H&M gets tough with landlords

Amid turbulent times on the UK high street and a wave of CVAs, H&M has taken a leaf out of its British rival’s books by asking landlords to switch to turnover-based rents.


Reuters

The request has reportedly rattled landlords, particularly because H&M not only wants rents to be determined by the revenue generated in each store but also because it is proposing to deduct any in-store returns, including those from online purchases, from a shop’s revenues.

The move would mean property owners will receive less rent, putting more pressure on their retail property values.

H&M Group has more than 300 stores in the UK, operated under its Cos, Monki, Cheap Monday, & Other Stories, H&M, and Arket fascias.

In recent months the Swedish retailer has seen several rivals, including Topshop, New Look and Mothercare, go down the CVA route to reduce the size of their store portfolio. Other British retailers like Next and Primark are demanding similar rent cuts from landlords to level the playing field.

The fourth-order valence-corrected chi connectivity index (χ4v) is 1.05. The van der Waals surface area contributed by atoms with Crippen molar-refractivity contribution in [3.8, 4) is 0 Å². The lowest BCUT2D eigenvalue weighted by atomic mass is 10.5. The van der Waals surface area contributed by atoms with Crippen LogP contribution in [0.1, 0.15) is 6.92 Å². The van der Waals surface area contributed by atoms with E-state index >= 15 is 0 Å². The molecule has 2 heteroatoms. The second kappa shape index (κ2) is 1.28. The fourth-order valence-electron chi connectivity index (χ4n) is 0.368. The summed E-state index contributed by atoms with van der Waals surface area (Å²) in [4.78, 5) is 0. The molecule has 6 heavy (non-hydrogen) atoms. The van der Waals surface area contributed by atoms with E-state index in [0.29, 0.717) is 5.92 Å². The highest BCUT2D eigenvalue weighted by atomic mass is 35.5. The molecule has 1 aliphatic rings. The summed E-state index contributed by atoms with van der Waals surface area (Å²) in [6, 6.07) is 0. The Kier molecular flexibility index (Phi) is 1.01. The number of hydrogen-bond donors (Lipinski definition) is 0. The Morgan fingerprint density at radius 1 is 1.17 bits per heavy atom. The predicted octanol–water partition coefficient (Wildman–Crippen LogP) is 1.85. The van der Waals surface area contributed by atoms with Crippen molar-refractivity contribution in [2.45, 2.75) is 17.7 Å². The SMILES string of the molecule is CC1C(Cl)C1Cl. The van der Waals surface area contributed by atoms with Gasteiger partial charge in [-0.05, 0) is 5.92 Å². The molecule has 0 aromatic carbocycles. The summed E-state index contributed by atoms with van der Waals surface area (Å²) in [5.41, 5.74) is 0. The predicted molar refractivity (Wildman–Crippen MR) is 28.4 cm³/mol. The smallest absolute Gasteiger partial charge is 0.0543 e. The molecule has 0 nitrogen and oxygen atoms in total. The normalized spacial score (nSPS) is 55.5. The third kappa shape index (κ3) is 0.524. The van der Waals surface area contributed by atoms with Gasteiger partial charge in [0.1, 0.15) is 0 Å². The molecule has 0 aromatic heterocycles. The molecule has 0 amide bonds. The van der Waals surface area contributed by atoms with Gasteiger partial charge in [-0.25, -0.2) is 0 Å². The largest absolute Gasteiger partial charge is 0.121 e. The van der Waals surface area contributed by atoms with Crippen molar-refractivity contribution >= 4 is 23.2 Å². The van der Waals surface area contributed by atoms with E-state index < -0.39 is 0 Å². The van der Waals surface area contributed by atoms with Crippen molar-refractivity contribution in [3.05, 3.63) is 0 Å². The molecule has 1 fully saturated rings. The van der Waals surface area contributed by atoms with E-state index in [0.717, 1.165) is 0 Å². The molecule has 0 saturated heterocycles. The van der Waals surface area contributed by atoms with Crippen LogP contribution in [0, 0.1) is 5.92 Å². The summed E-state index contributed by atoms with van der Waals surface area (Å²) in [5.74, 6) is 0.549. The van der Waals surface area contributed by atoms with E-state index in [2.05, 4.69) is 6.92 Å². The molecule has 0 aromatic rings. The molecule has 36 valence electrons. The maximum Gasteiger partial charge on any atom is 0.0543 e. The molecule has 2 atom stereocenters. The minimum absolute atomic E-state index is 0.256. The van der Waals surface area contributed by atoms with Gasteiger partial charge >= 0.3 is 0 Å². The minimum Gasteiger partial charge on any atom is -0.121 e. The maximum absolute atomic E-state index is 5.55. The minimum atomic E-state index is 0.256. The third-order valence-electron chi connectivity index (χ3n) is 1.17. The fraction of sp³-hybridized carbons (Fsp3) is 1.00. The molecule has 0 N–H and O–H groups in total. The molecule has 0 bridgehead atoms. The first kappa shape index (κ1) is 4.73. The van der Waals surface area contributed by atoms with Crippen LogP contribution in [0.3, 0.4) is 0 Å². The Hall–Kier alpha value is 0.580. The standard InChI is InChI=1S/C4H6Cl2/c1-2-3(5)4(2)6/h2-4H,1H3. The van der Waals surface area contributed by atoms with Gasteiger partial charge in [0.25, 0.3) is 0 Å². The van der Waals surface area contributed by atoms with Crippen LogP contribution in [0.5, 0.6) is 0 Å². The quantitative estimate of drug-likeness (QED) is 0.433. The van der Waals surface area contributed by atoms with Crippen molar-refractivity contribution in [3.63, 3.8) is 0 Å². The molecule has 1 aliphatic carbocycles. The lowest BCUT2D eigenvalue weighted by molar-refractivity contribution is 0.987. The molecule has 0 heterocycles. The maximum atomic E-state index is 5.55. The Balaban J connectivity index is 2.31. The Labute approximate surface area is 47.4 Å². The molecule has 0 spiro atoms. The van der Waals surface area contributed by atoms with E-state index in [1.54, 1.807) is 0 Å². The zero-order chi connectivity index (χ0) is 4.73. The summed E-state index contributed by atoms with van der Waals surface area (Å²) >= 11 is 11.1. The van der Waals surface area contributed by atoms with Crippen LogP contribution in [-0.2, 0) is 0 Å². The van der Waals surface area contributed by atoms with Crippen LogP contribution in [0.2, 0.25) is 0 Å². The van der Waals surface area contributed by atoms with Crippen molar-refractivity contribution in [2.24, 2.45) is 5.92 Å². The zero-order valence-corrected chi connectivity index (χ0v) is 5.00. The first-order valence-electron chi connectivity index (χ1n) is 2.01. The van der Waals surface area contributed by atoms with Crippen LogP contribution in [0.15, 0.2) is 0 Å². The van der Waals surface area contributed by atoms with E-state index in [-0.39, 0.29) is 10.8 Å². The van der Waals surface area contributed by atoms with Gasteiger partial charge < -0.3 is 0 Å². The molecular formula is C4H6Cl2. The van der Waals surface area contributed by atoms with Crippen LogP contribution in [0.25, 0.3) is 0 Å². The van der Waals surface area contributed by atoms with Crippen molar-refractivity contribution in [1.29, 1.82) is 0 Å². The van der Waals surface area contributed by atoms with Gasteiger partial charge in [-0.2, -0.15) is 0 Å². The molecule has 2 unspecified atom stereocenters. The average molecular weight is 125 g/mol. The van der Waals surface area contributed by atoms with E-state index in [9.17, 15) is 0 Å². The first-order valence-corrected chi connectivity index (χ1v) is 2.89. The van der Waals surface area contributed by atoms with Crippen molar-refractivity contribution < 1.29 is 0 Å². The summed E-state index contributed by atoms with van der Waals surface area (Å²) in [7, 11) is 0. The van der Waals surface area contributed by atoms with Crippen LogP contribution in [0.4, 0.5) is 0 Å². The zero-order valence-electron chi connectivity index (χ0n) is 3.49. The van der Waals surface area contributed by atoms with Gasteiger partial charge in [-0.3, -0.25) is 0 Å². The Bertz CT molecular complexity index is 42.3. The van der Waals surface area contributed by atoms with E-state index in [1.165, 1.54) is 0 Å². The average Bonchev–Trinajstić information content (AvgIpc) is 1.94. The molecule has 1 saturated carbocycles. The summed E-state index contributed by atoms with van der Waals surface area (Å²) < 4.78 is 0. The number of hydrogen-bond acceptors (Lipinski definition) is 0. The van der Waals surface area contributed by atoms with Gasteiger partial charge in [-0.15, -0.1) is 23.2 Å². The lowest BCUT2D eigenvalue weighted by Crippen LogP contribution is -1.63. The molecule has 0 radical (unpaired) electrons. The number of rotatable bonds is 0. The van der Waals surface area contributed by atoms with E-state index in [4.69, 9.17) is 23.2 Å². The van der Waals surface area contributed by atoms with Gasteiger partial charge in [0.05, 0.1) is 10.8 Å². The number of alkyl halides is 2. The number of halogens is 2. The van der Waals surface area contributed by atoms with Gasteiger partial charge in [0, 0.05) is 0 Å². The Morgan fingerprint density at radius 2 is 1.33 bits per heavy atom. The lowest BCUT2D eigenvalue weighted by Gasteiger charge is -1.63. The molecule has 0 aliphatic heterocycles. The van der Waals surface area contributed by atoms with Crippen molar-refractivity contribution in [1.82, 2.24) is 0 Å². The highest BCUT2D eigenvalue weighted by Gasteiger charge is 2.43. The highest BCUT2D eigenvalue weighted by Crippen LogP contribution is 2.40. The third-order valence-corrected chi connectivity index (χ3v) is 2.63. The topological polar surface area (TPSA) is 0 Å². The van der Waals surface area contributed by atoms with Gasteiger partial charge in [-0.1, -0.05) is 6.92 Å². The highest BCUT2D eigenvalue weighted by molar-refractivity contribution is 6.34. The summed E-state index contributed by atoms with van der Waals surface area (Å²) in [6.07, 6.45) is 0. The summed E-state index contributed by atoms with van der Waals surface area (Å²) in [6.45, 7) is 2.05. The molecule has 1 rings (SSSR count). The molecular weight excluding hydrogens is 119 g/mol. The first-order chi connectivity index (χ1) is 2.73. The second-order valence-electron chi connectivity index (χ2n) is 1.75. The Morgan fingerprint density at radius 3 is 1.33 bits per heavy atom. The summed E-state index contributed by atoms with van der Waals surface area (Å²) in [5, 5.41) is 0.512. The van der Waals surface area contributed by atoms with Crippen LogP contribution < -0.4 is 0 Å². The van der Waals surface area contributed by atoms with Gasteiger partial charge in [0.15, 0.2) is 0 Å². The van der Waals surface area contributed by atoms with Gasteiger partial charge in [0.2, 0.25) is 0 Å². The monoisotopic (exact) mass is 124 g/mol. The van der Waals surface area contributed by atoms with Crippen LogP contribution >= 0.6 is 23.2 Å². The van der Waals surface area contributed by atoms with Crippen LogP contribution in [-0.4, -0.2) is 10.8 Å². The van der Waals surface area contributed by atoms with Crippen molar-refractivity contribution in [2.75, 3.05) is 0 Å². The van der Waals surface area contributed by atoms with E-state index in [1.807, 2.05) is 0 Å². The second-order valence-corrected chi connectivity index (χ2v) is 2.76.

But some property owners consider H&M’s demands as too aggressive, reported The Sunday Times. The clothing giant is offering landlords ‘total occupational deals’, where they propose giving landlords a turnover-based sum leaving them to divide it between service charge, rent and business rates. 

The fact that business rates are more expensive than rent in some locations will mean some landlords will have to agree to the terms in a bid to ensure their business rates and service charge bills are covered.  

The newspaper said some landlords have already rejected the offer.

An H&M spokesperson said: “Like every retail business, we work with our landlords to draw up lease agreements that allow us to run a successful store portfolio. We won’t discuss the details of individual contracts as we consider this information to be commercially sensitive.”

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